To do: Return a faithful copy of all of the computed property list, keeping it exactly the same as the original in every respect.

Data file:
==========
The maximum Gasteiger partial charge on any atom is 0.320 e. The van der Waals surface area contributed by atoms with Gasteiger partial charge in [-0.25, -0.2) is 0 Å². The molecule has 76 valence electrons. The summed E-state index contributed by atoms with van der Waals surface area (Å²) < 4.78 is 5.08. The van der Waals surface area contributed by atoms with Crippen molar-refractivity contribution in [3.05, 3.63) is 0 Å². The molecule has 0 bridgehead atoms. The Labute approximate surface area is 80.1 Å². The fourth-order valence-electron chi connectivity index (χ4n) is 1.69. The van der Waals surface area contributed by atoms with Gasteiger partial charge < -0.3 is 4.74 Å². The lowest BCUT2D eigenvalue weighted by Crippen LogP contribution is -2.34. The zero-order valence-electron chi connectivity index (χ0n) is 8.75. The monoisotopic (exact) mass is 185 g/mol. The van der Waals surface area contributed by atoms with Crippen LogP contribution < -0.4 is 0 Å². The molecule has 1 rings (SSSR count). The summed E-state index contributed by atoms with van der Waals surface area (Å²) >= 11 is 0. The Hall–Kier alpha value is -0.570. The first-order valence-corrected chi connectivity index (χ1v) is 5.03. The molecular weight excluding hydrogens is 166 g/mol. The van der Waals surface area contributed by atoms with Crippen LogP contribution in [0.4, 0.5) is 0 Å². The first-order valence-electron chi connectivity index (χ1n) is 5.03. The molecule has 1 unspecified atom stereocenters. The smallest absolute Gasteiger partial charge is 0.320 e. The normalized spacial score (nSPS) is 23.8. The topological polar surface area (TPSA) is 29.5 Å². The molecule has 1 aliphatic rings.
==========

The maximum Gasteiger partial charge on any atom is 0.320 e. The van der Waals surface area contributed by atoms with Gasteiger partial charge in [-0.25, -0.2) is 0 Å². The molecule has 76 valence electrons. The summed E-state index contributed by atoms with van der Waals surface area (Å²) < 4.78 is 5.08. The van der Waals surface area contributed by atoms with Crippen molar-refractivity contribution in [3.05, 3.63) is 0 Å². The molecule has 0 bridgehead atoms. The Labute approximate surface area is 80.1 Å². The fourth-order valence-electron chi connectivity index (χ4n) is 1.69. The van der Waals surface area contributed by atoms with Gasteiger partial charge < -0.3 is 4.74 Å². The lowest BCUT2D eigenvalue weighted by Crippen LogP contribution is -2.34. The zero-order valence-electron chi connectivity index (χ0n) is 8.75. The monoisotopic (exact) mass is 185 g/mol. The van der Waals surface area contributed by atoms with Crippen LogP contribution < -0.4 is 0 Å². The molecule has 1 rings (SSSR count). The summed E-state index contributed by atoms with van der Waals surface area (Å²) >= 11 is 0. The Hall–Kier alpha value is -0.570. The first-order valence-corrected chi connectivity index (χ1v) is 5.03. The molecular weight excluding hydrogens is 166 g/mol. The van der Waals surface area contributed by atoms with Crippen LogP contribution in [0.4, 0.5) is 0 Å². The first-order valence-electron chi connectivity index (χ1n) is 5.03. The molecule has 1 unspecified atom stereocenters. The smallest absolute Gasteiger partial charge is 0.320 e. The normalized spacial score (nSPS) is 23.8. The topological polar surface area (TPSA) is 29.5 Å². The molecule has 1 aliphatic rings.